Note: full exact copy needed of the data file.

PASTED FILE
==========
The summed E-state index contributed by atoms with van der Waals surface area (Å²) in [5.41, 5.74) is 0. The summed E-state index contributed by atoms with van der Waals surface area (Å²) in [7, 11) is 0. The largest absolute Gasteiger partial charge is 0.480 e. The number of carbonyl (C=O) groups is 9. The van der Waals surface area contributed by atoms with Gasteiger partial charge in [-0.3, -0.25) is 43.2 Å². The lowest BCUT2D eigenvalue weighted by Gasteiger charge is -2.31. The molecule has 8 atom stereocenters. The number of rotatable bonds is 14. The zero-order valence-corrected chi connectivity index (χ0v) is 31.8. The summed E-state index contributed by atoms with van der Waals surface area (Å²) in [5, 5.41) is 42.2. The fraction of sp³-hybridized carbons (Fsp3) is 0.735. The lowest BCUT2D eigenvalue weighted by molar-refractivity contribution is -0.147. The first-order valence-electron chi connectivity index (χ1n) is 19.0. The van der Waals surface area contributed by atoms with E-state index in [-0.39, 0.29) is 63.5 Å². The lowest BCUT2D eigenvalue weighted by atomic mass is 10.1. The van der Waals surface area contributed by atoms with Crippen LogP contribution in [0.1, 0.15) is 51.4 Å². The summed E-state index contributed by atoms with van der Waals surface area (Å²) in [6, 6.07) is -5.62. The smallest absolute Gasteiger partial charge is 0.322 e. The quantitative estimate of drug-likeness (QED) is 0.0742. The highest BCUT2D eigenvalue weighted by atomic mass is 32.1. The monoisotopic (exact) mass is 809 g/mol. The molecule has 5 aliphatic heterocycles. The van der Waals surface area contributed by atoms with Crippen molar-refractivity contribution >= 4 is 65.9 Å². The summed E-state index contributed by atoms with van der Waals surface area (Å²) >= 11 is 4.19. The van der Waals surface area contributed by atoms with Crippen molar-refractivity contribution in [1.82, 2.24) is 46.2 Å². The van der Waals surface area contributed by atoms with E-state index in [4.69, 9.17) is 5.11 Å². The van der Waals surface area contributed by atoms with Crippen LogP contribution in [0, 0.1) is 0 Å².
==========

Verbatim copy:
The summed E-state index contributed by atoms with van der Waals surface area (Å²) in [5.41, 5.74) is 0. The summed E-state index contributed by atoms with van der Waals surface area (Å²) in [7, 11) is 0. The largest absolute Gasteiger partial charge is 0.480 e. The number of carbonyl (C=O) groups is 9. The van der Waals surface area contributed by atoms with Gasteiger partial charge in [-0.3, -0.25) is 43.2 Å². The lowest BCUT2D eigenvalue weighted by Gasteiger charge is -2.31. The molecule has 8 atom stereocenters. The number of rotatable bonds is 14. The zero-order valence-corrected chi connectivity index (χ0v) is 31.8. The summed E-state index contributed by atoms with van der Waals surface area (Å²) in [5, 5.41) is 42.2. The fraction of sp³-hybridized carbons (Fsp3) is 0.735. The lowest BCUT2D eigenvalue weighted by molar-refractivity contribution is -0.147. The first-order valence-electron chi connectivity index (χ1n) is 19.0. The van der Waals surface area contributed by atoms with E-state index in [-0.39, 0.29) is 63.5 Å². The lowest BCUT2D eigenvalue weighted by atomic mass is 10.1. The van der Waals surface area contributed by atoms with Crippen LogP contribution in [0.1, 0.15) is 51.4 Å². The summed E-state index contributed by atoms with van der Waals surface area (Å²) in [6, 6.07) is -5.62. The smallest absolute Gasteiger partial charge is 0.322 e. The quantitative estimate of drug-likeness (QED) is 0.0742. The highest BCUT2D eigenvalue weighted by atomic mass is 32.1. The monoisotopic (exact) mass is 809 g/mol. The molecule has 5 aliphatic heterocycles. The van der Waals surface area contributed by atoms with Crippen molar-refractivity contribution >= 4 is 65.9 Å². The summed E-state index contributed by atoms with van der Waals surface area (Å²) >= 11 is 4.19. The van der Waals surface area contributed by atoms with Crippen molar-refractivity contribution in [1.82, 2.24) is 46.2 Å². The van der Waals surface area contributed by atoms with E-state index in [4.69, 9.17) is 5.11 Å². The van der Waals surface area contributed by atoms with Crippen LogP contribution in [0, 0.1) is 0 Å².